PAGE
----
Reading Matthew 15.10-28
Preacher Revd Alan Sykes
You know how it is sometimes – a phrase or a sentence will just stick in your mind.
Well, years ago, Paddy Ashdown was being interviewed on the radio. I can’t remember the context but he was urging British involvement in some initiative or other overseas. I think it must have been during the wars surrounding the break-up of Yugoslavia. And he said these words, or something very similar: because we can’t do everything, it doesn’t mean we should do nothing.
Those words just struck me as being true. I’d go so far as to say that they form one of the basic principles of ethical behaviour. Allow me to park that thought with you for a few moments. I’ll come back to it later.
Today’s gospel reading falls into two very distinct parts: some words from Jesus about the thing that really defiles a person being what is in that person’s heart and not in what they eat or don’t eat; and these words are followed by a story about how Jesus treats a Canaanite women who begs him to heal her sick daughter. She’s a Canaanite, therefore not Jewish.
On the face of it there doesn’t seem to be much connection between the two sections. In a way that’s the point. They illustrate two sides of the coin of Jesus’ ministry and therefore, I think, of our own ministries.
The first section gives us a pure piece of teaching, which is applicable in all places everywhere. It’s true that the teaching is given in the context of some Jewish taboos about food but the basic message is universal.
Outward behaviour is important – murder, adultery, theft, slander and the rest are all forms of outward behaviour and are roundly condemned by Jesus – but it’s the state of a person’s inner self, the heart, that is of much greater importance. After all, it’s the heart that governs inwardly what we do outwardly. It’s the heart that makes us what we really are.
It’s the heart that is our connection to God. If our heart doesn’t connect us to God, then nothing else is ever going to.
This teaching about the heart is essential but it is only a part of Jesus’ teaching. Primarily and more broadly, Jesus has come to tell us the good news of what he calls the kingdom of God.
The kingdom is the reign of God among us and within us. It’s the love that God has for us and the love that we have for God – and the love that flows out from them towards others and towards creation. And the heart is in the midst of all this, playing its essential role.
Jesus comes to us as the instigator and inspirer and embodiment of the kingdom.
Now, I have no doubt that for Jesus the kingdom was a reality that would ultimately embrace Jew and Gentile alike. For him the Gentile was loved by God every bit as much as the Jew – and was as capable of possessing a loving heart towards God as much as the Jew.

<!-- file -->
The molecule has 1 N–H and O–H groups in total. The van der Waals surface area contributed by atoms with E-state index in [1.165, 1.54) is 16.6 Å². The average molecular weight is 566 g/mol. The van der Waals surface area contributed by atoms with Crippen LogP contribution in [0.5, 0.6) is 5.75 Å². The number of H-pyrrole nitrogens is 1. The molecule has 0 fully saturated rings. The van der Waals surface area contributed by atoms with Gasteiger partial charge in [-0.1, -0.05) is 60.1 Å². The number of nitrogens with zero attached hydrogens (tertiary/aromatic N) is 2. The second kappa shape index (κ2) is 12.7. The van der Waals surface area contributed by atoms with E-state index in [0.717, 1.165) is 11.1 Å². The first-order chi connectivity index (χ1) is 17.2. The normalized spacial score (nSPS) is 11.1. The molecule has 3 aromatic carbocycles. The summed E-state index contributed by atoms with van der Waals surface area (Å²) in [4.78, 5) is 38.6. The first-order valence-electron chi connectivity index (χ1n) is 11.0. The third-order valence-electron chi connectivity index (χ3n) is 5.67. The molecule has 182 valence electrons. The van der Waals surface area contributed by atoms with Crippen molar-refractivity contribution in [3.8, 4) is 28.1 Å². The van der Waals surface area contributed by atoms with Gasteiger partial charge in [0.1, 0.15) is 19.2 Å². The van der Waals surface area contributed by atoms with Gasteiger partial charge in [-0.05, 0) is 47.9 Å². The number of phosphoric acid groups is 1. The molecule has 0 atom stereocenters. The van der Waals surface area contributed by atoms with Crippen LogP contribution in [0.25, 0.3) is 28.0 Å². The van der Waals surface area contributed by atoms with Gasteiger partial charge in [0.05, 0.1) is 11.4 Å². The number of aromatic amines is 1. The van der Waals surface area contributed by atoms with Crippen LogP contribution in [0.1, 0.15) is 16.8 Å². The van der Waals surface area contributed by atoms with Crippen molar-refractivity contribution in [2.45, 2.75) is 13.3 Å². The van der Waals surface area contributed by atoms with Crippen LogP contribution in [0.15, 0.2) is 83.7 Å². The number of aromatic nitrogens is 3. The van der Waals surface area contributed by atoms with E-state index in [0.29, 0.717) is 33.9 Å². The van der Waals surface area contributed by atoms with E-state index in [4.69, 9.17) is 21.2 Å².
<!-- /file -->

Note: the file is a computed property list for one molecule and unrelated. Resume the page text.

We regard Jesus as God’s manifestation in human form but we should never lose sight of the fact that, whatever else he was, he was a human being – with all the limitations that that implies. Even he wasn’t able to reach everyone with the good news all at once. He needed a workable strategy and, not unreasonably, his strategy was to go to the Jews first. And we shouldn’t forget also that the Jews had been prepared by centuries of history and belief to be more receptive to what he had to say and to who he was.
The fact that he couldn’t reach everyone all at once didn’t mean for Jesus that he would therefore try to reach no-one.
And so we find Jesus saying to the Canaanite woman: I was sent only to the lost sheep of the house of Israel.
Now, you’ll find some commentators who will say that in this story Jesus is trying to make a point to his disciples about the consequences of racism. Display racist attitudes and look where it leads – in this case to continuing torment for a child and her family.
Actually, I’m inclined to think that such a view of the story is probably correct but that doesn’t mean that the whole scene is just play-acting by Jesus. When he says ‘I was sent only to the lost sheep of the house of Israel’, it’s true. He had some dealings with Gentiles – many of them positive – but they were relatively rare compared with his interactions with his fellow Jews. That was where his focus lay.
Jesus had a public ministry of only about 3 years. We don’t know what he would have done, had he had more time, but I think we can say that in those three years he was embodying the principle I mentioned earlier: because we can’t do everything, it does not mean that we should do nothing.
In whatever sphere of life it may be, in politics or in the church or in our individual lives, we are sometimes daunted by the size of the task. Sometimes we may be tempted to give up. The task seems impossible. The tide’s against us. And so on. There’ll always be a reason that will entice us to do nothing. The thought of doing nothing can be very enticing.
But Jesus always persisted in the path that he thought was right despite the size of the task. And in the end his ministry was more fruitful than perhaps even he ever thought possible.
None of us are going to have an effect on the world as great as Jesus. But if our actions, however small, are motivated by genuine concern, genuine compassion, genuine love, who knows what seeds they may sow and what harvest they may reap.
And whatever the results that our actions bring about, doing the thing that is right is always pleasing to God. Doing nothing is not an option.